According to Winston Churchill, Stalin was a great good man.

 

The characters of Ada include Philip Rack, Lucettes teacher of music who dies in the Kalugano hospital (where Van recovers from the wound received in a pistol with Captain Tapper). According to Dr Fitzbishop, Rack was poisoned by his jealous wife:

 

The poor guy had always had a bad liver and a very indifferent heart, but on top of that a poison had seeped into his system; the local 'lab' could not identify it and they were now waiting for a report, on those curiously frog-green faeces, from the Luga people. If Rack had administered it to himself by his own hand, he kept 'mum'; it was more likely the work of his wife who dabbled in Hindu-Andean voodoo stuff and had just had a complicated miscarriage in the maternity ward. Yes, triplets - how did he guess? (1.42).

 

It was Dr Ecksreher (X-rayer) who predicted that Elsie would soon present her husband with driplets:

 

The melancholy young German was in a philosophical mood shading into the suicidal. He had to return to Kalugano with his Elsie, who Doc Ecksreher thought 'would present him with driplets in dry weeks.' (1.32)

 

As she speaks to Van, Lucette mentions driblets:

 

'I only meant,' she continued, 'that he was a handsome Hispano-Irish boy, dark and pale, and people mistook them for twins. I did not say they were really twins. Or "driblets."

Driblets? Driblets? Now who pronounced it that way? Who? Who? A dripping ewes-dropper in a dream? Did the orphans live?' But we must listen to Lucette. (2.5)

 

Vans, Adas and Lucettes mother Marina had the twin sister Aqua who went mad and committed suicide (1.3). The name Aqua means water. In Turgenevs poem in prose Bliznetsy (The Twins, 1878) the twins are as identical as two drops of water and hate each other relentlessly:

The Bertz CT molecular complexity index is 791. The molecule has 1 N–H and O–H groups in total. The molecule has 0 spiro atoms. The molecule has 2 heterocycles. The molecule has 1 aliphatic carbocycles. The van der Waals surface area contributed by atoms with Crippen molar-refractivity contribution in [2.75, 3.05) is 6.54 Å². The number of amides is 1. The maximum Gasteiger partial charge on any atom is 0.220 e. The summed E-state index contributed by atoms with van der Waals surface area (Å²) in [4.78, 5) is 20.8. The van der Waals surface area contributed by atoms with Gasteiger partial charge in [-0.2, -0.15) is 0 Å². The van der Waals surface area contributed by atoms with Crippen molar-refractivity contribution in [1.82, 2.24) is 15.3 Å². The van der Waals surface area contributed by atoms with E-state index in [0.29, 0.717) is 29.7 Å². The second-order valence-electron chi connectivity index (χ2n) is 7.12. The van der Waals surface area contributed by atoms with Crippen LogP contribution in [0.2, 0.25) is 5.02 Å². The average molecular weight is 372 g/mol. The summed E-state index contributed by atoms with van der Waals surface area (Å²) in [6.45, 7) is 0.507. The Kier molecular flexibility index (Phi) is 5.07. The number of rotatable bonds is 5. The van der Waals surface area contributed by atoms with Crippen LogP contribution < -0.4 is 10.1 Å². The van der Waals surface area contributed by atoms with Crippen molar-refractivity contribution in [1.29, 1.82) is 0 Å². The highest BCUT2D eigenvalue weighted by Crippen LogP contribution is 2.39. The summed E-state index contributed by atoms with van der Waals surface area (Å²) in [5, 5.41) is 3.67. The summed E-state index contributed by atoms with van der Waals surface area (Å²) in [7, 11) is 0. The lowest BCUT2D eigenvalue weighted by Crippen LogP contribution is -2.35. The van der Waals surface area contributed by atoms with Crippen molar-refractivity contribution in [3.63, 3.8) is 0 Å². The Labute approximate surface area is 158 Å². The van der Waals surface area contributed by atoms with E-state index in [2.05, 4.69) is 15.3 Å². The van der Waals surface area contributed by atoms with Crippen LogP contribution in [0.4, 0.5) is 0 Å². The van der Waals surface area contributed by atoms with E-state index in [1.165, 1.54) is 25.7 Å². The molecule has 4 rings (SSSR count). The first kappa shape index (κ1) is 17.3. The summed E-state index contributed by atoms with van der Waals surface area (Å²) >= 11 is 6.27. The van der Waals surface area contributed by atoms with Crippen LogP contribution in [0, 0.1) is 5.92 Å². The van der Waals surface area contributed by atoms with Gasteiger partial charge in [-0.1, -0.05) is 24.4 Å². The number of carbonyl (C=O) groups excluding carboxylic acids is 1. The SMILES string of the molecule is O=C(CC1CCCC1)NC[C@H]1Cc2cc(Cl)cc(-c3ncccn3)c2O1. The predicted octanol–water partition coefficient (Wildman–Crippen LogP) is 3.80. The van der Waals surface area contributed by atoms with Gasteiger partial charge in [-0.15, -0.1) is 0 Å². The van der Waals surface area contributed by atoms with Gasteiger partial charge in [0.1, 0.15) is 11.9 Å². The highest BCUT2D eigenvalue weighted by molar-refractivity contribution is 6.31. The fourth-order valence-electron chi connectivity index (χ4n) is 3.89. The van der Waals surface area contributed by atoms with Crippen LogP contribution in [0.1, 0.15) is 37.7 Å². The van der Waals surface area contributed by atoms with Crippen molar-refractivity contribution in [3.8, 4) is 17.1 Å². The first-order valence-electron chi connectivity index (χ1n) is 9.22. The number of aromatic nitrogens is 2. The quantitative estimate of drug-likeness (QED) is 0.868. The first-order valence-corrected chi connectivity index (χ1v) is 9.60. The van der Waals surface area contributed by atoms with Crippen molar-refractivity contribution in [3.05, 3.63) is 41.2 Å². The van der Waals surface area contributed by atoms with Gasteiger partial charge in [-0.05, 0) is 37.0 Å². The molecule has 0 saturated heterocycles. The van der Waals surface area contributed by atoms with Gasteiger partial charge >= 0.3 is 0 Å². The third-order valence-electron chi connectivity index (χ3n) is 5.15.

ӧڧէ֧ էӧ ҧݧڧ٧ߧ֧. ѧ էӧ ܧѧݧ ӧէ էڧݧ ߧ է ߧ էԧ ӧ֧: ֧ѧާ ݧڧ, ڧ ӧѧا֧ߧڧ֧, ӧ֧ ӧݧ, , ܧݧѧէ ֧ݧ ߧ֧ߧѧӧڧէ֧ݧ է էԧ ߧ֧ڧާڧڧާ.

 

On the other hand, Bliznetsy (Twins, 1852) is a poem by Tyutchev. It was Turgenev who looked after the publication of Tyutchev's only lifetime book of poetry. In his poem To Mikhail Petrovich Pogodin (1868) Tyutchev says that in our days verses do not live long and mentions ruka zabvenya (the hand of oblivion) that will do its proof-reading work:

 

ڧ ާڧ ӧ ڧ ҧ֧٧ҧѧ٧ߧ, C
٧ѧԧݧߧ ߧ֧ԧ, էѧ ڧ ӧѧ,
ӧݧѧէѧ ާ֧ ݧ֧ߧ ѧ٧էߧ,
ҧ ߧ ӧܧݧ٧ ڧ ٧ѧߧݧѧ...

 

ߧѧ ӧ֧ ڧ اڧӧ էӧ- ާԧߧӧ֧ߧ,
էڧݧڧ , ӧ֧֧ ާ...
ק ا ݧѧ? ܧ ٧ѧҧӧ֧ߧ
ѧ ѧ ӧ֧ڧ ӧ ܧ֧ܧߧ .

 

Tyutchev spent almost quarter of a century abroad. In June of 1822 his relative, Count Osterman-Tolstoy (a hero of the anti-Napoleon war who lost his arm in the battle of Kulm, 1813), took Tyutchev to Munich where he became a diplomat at the Russian legation. In Fyodor Ivanovich Tyutchev (1874) Ivan Aksakov (Tyutchevs son-in-law and first biographer) quotes the poets words from a letter (written in 1867) to his brother:

 

էҧ ԧէߧ ҧݧ ӧاڧ ݧ֧էߧ֧ ܧ ݧԧ (ӧާڧߧѧ֧ קէ ӧѧߧӧڧ էߧ ڧ ڧ֧ ӧڧ ҧѧ ݧ֧ 45 ), ֧֧֧ݧڧ ާ֧ߧ ߧ اҧڧߧ.

Fate equipped itself with Tolstoys last arm [in Russian, ruka means arm and hand] in order to resettle me to a foreign land.

 

Kulm (Chlumec) is a town in northern Bohemia. The son of dOnsky and the Bohemian lady is a person with only one arm. According to Ada, at Marinas funeral d'Onsky's son, a person with only one arm, threw his remaining one around Demon and both wept comme des fontaines (3.8). Fontan (The Fountain, 1836) is a poem by Tyutchev.

 

Alexey Sklyarenko